After poring over the exhaustive research (and hopefully seeking answers from more than just left-leaning organizations), then what is the smart consumer to do? Hawthorne points out in the chapter “The Price of Purity” that making informed choices often doesn’t come cheap. She wonders “how can you weigh mere money against virtue?” but then acknowledges that the “working-class, lower-middle-class, and poor people can’t afford an extra $2.20 a week for organic eggs.” Presumably, she concludes the long term returns on conscientious consumer actions or “ethical premiums” are much greater than trying to stretch your dollar.

Perhaps the greatest return for Hawthorne is being relieved of her anxiety, if only temporarily (a company she touted in the book for good environmental practices is BP). Hawthorne says she wrote the book to sort out contradicting information, “along with the hope, of course, that I could find some answers that would relieve my guilt.” I think if she had been less motivated by guilt, her book would have felt less like preaching to the choir. As it is, the overloaded liberals who already identify with her moral dilemmas have done their homework. They’ve read up on carbon emissions and animal testing and fair labor laws. They’ve seen An Inconvenient Truth, Food Inc., and Fast Food Nation, shop at farmers markets, and avoid Wal-Mart at all costs. And they’ve come to their own conclusions.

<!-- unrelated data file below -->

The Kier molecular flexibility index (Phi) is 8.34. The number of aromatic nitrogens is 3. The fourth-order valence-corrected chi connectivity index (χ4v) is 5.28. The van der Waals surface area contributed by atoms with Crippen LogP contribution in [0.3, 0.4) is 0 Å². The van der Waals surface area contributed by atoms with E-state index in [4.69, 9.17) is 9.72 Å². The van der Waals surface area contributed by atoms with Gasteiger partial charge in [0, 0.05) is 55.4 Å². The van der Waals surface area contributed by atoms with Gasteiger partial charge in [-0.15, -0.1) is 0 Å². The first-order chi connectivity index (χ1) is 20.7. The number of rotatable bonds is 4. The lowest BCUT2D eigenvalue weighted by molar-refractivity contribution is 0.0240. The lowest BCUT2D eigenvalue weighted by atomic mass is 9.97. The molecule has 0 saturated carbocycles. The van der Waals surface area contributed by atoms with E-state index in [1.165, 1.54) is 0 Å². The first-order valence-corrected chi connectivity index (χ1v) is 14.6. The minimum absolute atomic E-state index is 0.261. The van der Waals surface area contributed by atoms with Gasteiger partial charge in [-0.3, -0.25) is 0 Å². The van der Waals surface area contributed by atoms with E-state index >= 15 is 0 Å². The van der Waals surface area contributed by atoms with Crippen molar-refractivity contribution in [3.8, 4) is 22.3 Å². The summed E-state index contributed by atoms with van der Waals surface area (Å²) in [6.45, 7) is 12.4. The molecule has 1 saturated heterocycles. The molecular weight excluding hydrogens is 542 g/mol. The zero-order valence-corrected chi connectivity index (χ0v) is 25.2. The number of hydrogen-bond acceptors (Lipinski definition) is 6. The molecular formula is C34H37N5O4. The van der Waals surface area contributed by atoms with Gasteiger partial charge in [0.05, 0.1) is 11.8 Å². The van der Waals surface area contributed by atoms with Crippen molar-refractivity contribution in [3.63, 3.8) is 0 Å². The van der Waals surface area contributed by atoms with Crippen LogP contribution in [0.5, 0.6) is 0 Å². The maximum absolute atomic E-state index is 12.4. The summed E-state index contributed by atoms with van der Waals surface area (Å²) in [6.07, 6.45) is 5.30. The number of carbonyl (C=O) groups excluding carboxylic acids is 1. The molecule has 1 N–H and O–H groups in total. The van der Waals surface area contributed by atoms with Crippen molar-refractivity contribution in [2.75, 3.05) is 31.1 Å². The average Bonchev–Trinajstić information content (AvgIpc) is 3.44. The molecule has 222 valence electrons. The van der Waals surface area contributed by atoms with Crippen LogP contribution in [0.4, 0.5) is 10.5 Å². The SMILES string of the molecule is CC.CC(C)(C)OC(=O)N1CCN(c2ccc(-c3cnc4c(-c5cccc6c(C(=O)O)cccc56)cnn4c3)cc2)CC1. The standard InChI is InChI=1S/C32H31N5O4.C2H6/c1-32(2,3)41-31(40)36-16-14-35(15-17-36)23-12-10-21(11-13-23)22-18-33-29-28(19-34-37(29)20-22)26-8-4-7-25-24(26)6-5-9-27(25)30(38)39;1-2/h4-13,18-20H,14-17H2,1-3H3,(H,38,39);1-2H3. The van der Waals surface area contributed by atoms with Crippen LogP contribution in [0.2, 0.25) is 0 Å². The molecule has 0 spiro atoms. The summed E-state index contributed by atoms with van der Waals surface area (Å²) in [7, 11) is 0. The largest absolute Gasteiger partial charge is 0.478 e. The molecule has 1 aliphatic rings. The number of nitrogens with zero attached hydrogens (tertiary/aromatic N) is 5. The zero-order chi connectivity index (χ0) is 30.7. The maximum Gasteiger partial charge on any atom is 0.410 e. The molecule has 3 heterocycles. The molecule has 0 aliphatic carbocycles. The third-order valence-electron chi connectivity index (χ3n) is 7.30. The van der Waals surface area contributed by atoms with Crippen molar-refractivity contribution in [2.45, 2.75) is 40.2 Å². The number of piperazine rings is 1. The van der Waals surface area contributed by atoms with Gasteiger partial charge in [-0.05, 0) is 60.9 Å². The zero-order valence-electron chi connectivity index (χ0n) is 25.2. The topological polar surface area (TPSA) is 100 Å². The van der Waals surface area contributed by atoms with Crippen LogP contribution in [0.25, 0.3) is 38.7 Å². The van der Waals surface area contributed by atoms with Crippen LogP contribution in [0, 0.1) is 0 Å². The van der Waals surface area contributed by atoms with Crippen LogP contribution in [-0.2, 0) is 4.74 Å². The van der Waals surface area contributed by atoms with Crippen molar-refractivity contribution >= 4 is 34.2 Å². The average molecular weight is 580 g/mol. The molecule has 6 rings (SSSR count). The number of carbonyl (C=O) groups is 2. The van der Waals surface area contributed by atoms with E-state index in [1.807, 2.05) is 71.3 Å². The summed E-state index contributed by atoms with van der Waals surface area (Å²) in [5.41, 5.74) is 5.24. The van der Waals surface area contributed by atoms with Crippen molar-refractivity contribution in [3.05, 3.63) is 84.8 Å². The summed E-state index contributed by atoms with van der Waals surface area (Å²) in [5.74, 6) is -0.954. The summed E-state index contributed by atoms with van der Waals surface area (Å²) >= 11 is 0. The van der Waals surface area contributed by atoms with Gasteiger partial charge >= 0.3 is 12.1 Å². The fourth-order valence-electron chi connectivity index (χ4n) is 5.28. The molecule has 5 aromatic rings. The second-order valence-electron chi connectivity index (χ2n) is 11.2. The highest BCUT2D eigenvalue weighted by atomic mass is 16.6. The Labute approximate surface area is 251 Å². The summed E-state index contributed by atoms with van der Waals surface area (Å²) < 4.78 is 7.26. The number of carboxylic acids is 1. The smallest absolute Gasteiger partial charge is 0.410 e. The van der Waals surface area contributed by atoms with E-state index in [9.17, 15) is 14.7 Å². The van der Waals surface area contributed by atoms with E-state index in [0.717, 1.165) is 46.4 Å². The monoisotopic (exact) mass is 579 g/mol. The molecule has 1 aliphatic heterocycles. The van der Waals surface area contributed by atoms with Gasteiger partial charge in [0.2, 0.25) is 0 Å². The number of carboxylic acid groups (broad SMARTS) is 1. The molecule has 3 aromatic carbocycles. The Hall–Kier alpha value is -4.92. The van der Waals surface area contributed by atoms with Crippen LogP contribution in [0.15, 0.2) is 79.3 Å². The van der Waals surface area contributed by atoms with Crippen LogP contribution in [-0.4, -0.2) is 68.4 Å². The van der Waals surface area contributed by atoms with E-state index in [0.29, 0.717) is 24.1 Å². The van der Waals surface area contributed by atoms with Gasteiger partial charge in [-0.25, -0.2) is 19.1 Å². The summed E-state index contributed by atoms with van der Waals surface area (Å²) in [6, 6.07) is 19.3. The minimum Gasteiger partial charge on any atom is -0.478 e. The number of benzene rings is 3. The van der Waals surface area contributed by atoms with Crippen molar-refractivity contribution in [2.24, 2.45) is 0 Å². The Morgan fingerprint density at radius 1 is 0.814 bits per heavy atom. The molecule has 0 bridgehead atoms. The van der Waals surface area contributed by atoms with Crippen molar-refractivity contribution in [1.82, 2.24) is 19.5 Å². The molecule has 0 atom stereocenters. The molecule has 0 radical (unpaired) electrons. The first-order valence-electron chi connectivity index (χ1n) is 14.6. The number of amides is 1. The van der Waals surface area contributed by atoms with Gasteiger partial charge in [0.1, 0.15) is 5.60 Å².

In the end, Hawthorne’s study gets reduced to a feeling of self-importance when she writes, “It’s kind of nice to think that when I mull over my every day decisions, I have so much in common with these big, famous entities that have the power to do so much good in the world.” A more journalistically-driven approach might have reached more conclusive answers than what strikes most of us as obvious: as a consumer you should make decisions based on those ideals you value most, do what you can, when you can, and try to make the world a better place, one small carbon footprint at a time.

The Overloaded Liberal: Shopping, Investing, Parenting and Other Daily Dilemmas in an Age of Political Activism by Fran Hawthorne
Beacon Press
ISBN: 0822346060
240 Pages